Rays in Financial Trouble?

Nick Cafardo mentioned the following bit in his column this morning:

Carl Crawford, LF, Rays – The feeling is that if the Rays’ financial picture gets any gloomier, Crawford will be trade bait by the trading deadline or even earlier. In fact, both he and Carlos Pena could have new addresses at some point in the season.

I do not necessarily disagree that both players might find new homes this season if the Rays season does not work out as well as we all hope it does, but the context of the sentence disturbs me. This past April, Forbes stated the Rays had the 3rd largest gain in value from 2008 to 2009 trailing only the Yankees and the Mets who were both enjoying new revenue potential from new stadiums rather than any success on the playing field as both teams missed the playoffs in the 2008 season. The Forbes review of the Rays financial situation is actually quite impressive as the franchise had the:

  • Third highest change in value from 2008 to 2009
  • 9th best debt/value percentage in baseball and 5th best in the American League
  • 4th highest operating income at $29.4m

Additionally, the franchise’s value has increased from $176m to $320m and the team’s revenue has gone up $54m since Stu Sternberg and group purchased controlling interest in the franchise. The club’s attendance figures saw a 28% spike in the great 2008 season but just a 4% spike last year thanks to a sour economy that has hit the state of Florida and in particular the bay area very hard.  Steve Slowinski of DRaysBay tells us that baseball’s overall attendance was down 7% last season and the Rays were one of only eight teams to post an attendance increase in the 2009 season.

The current economic market likely keeps the club in Tropicana Field longer than any of us had hoped, but a simple scan of the club’s payroll future shows the situation would need just about everything to go wrong at once in order to get into dire straits. The 2010 payroll sits at approximately $72m but at the end of this season $36.5m of contracts from Pena, Crawford, Burrell, and Soriano come off the books that currently represent 50% of the club’s payroll. Burrell is easily replaceable, Desmond Jennings awaits a spot in the outfield, and Soriano’s closer role could be filled by a plethora of arms in the organization. Pena’s situation is the only one that needs to be addressed as the club currently lacks a clear replacement for him long term. I feel these moves would be inevitable for any team facing this type of contractual situation and are not related to any supposed gloomy financial picture of the Tampa Bay Rays.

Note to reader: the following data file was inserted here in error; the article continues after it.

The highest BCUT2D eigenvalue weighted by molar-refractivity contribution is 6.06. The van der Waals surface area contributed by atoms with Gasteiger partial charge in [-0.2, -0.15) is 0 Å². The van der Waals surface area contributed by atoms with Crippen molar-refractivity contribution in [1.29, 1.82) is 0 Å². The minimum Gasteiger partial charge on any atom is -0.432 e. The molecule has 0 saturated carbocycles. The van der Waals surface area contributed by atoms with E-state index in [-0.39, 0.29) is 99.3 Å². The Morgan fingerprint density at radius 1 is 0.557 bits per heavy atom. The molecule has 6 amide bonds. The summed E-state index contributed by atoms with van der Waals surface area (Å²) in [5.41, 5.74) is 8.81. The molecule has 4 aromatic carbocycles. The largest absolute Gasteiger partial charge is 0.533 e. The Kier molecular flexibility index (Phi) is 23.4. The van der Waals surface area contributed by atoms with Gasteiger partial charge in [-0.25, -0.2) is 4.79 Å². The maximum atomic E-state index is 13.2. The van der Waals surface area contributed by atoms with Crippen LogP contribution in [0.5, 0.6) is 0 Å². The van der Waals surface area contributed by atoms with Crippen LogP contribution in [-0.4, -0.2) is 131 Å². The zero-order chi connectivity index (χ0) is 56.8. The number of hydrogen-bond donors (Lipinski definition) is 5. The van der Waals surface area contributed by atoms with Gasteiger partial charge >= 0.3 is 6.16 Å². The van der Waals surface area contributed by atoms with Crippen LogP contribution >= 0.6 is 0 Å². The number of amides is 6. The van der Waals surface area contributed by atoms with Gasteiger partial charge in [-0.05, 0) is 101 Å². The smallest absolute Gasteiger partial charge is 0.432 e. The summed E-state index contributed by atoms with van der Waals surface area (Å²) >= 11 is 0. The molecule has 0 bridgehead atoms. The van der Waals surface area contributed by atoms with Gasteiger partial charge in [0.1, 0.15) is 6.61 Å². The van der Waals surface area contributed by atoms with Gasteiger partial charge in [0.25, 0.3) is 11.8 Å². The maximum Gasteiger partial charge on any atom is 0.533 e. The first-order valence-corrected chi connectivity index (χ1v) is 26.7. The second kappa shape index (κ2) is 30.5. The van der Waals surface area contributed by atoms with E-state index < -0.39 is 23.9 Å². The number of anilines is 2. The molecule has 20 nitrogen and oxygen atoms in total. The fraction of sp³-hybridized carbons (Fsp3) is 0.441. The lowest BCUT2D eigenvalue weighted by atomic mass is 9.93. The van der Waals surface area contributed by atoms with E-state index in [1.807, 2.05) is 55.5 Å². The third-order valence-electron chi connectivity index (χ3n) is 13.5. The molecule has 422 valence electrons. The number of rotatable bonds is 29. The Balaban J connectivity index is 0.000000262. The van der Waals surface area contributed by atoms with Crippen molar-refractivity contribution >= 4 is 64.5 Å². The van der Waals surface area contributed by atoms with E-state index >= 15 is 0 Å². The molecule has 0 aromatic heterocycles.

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About Jason Collette

Writer/Analyst
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2 Responses to Rays in Financial Trouble?

  1. Kericr says:

    The Rays didn’t just post an attendance increase mind you, but an increase where they raised the average ticket price. They also saw a spike in TV revenue and merchandising. Pretty sure this is just more uninformed, cliche’d sportswriter talk with little basis in the reality of today.

  2. That’s a great point! I neglected to include the ticket price spike from 08 to 09. I do think fans need to continue to step up so the front office can take the payroll to the next level, but that article would have been more appropriate for 2004.

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